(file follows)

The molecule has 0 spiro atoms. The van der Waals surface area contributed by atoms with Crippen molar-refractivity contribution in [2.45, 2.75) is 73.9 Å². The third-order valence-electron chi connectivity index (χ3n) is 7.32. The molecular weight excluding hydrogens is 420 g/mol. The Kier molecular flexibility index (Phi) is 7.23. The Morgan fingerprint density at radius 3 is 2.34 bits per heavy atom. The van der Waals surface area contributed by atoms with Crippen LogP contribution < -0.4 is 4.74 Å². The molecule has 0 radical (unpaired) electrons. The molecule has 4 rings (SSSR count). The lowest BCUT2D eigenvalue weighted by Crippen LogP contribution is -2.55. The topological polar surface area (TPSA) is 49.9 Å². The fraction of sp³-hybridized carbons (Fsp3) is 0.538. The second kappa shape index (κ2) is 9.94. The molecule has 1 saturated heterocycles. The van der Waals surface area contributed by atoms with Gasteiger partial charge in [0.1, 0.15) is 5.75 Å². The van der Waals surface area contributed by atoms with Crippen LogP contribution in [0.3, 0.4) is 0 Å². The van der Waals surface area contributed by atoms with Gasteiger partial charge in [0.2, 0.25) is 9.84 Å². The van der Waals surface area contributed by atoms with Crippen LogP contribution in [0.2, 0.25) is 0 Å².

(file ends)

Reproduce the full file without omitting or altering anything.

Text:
The molecule has 0 spiro atoms. The van der Waals surface area contributed by atoms with Crippen molar-refractivity contribution in [2.45, 2.75) is 73.9 Å². The third-order valence-electron chi connectivity index (χ3n) is 7.32. The molecular weight excluding hydrogens is 420 g/mol. The Kier molecular flexibility index (Phi) is 7.23. The Morgan fingerprint density at radius 3 is 2.34 bits per heavy atom. The van der Waals surface area contributed by atoms with Crippen LogP contribution < -0.4 is 4.74 Å². The molecule has 0 radical (unpaired) electrons. The molecule has 4 rings (SSSR count). The lowest BCUT2D eigenvalue weighted by Crippen LogP contribution is -2.55. The topological polar surface area (TPSA) is 49.9 Å². The fraction of sp³-hybridized carbons (Fsp3) is 0.538. The second kappa shape index (κ2) is 9.94. The molecule has 1 saturated heterocycles. The van der Waals surface area contributed by atoms with Gasteiger partial charge in [0.1, 0.15) is 5.75 Å². The van der Waals surface area contributed by atoms with Crippen LogP contribution in [0.3, 0.4) is 0 Å². The van der Waals surface area contributed by atoms with Gasteiger partial charge in [0.2, 0.25) is 9.84 Å². The van der Waals surface area contributed by atoms with Crippen LogP contribution in [0.2, 0.25) is 0 Å².